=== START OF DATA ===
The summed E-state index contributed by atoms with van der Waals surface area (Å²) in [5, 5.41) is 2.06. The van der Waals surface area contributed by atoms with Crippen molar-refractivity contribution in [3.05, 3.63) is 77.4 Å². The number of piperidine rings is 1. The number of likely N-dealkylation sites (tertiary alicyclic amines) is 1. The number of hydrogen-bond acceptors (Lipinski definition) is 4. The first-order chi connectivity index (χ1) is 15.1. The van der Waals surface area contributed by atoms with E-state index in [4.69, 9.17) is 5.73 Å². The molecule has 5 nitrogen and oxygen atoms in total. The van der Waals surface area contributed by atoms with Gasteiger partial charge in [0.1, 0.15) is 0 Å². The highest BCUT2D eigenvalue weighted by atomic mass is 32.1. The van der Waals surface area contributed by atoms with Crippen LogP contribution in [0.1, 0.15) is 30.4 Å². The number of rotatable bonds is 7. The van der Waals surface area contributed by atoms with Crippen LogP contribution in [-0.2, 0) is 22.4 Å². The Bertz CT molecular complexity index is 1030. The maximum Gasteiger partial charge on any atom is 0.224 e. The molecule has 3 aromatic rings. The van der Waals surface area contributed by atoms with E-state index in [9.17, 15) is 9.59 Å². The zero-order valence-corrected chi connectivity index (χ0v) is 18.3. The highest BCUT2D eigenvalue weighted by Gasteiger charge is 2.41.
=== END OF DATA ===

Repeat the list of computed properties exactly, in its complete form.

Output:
The summed E-state index contributed by atoms with van der Waals surface area (Å²) in [5, 5.41) is 2.06. The van der Waals surface area contributed by atoms with Crippen molar-refractivity contribution in [3.05, 3.63) is 77.4 Å². The number of piperidine rings is 1. The number of likely N-dealkylation sites (tertiary alicyclic amines) is 1. The number of hydrogen-bond acceptors (Lipinski definition) is 4. The first-order chi connectivity index (χ1) is 15.1. The van der Waals surface area contributed by atoms with E-state index in [4.69, 9.17) is 5.73 Å². The molecule has 5 nitrogen and oxygen atoms in total. The van der Waals surface area contributed by atoms with Gasteiger partial charge in [0.1, 0.15) is 0 Å². The highest BCUT2D eigenvalue weighted by atomic mass is 32.1. The van der Waals surface area contributed by atoms with Crippen LogP contribution in [0.1, 0.15) is 30.4 Å². The number of rotatable bonds is 7. The van der Waals surface area contributed by atoms with Crippen LogP contribution in [-0.2, 0) is 22.4 Å². The Bertz CT molecular complexity index is 1030. The maximum Gasteiger partial charge on any atom is 0.224 e. The molecule has 3 aromatic rings. The van der Waals surface area contributed by atoms with E-state index in [9.17, 15) is 9.59 Å². The zero-order valence-corrected chi connectivity index (χ0v) is 18.3. The highest BCUT2D eigenvalue weighted by Gasteiger charge is 2.41.